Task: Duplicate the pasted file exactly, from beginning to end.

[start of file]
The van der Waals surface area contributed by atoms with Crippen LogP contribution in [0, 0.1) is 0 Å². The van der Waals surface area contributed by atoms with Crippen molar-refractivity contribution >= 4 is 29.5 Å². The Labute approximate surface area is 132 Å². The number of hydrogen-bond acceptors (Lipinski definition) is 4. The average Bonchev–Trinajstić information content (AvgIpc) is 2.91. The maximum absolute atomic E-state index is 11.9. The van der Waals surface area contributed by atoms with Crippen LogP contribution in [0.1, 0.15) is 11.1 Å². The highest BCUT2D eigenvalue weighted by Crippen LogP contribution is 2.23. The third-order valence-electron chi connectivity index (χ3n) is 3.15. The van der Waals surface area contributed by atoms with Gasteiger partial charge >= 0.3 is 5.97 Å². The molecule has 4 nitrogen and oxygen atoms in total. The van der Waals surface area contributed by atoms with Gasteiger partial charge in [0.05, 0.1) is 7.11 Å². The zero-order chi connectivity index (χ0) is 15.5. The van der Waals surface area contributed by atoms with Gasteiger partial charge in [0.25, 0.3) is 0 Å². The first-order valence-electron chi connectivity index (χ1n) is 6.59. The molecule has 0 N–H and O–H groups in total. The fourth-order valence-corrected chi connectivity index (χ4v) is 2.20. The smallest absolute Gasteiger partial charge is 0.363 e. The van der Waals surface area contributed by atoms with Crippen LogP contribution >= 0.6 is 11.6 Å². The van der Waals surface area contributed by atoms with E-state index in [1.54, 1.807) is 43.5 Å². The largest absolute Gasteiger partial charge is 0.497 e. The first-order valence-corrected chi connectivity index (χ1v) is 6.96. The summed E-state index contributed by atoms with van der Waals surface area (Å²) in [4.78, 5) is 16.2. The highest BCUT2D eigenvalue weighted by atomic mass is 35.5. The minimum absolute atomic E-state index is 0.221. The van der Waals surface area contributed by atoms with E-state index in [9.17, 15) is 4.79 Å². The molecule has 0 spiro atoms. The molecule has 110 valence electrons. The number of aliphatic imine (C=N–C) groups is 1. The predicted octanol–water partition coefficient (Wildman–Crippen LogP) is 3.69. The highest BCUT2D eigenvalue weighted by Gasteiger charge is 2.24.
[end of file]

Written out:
The van der Waals surface area contributed by atoms with Crippen LogP contribution in [0, 0.1) is 0 Å². The van der Waals surface area contributed by atoms with Crippen molar-refractivity contribution >= 4 is 29.5 Å². The Labute approximate surface area is 132 Å². The number of hydrogen-bond acceptors (Lipinski definition) is 4. The average Bonchev–Trinajstić information content (AvgIpc) is 2.91. The maximum absolute atomic E-state index is 11.9. The van der Waals surface area contributed by atoms with Crippen LogP contribution in [0.1, 0.15) is 11.1 Å². The highest BCUT2D eigenvalue weighted by Crippen LogP contribution is 2.23. The third-order valence-electron chi connectivity index (χ3n) is 3.15. The van der Waals surface area contributed by atoms with Gasteiger partial charge >= 0.3 is 5.97 Å². The molecule has 4 nitrogen and oxygen atoms in total. The van der Waals surface area contributed by atoms with Gasteiger partial charge in [0.05, 0.1) is 7.11 Å². The zero-order chi connectivity index (χ0) is 15.5. The van der Waals surface area contributed by atoms with Gasteiger partial charge in [0.25, 0.3) is 0 Å². The first-order valence-electron chi connectivity index (χ1n) is 6.59. The molecule has 0 N–H and O–H groups in total. The fourth-order valence-corrected chi connectivity index (χ4v) is 2.20. The smallest absolute Gasteiger partial charge is 0.363 e. The van der Waals surface area contributed by atoms with Crippen LogP contribution >= 0.6 is 11.6 Å². The van der Waals surface area contributed by atoms with E-state index in [1.54, 1.807) is 43.5 Å². The largest absolute Gasteiger partial charge is 0.497 e. The first-order valence-corrected chi connectivity index (χ1v) is 6.96. The summed E-state index contributed by atoms with van der Waals surface area (Å²) in [4.78, 5) is 16.2. The highest BCUT2D eigenvalue weighted by atomic mass is 35.5. The minimum absolute atomic E-state index is 0.221. The van der Waals surface area contributed by atoms with E-state index in [9.17, 15) is 4.79 Å². The molecule has 0 spiro atoms. The molecule has 110 valence electrons. The number of aliphatic imine (C=N–C) groups is 1. The predicted octanol–water partition coefficient (Wildman–Crippen LogP) is 3.69. The highest BCUT2D eigenvalue weighted by Gasteiger charge is 2.24.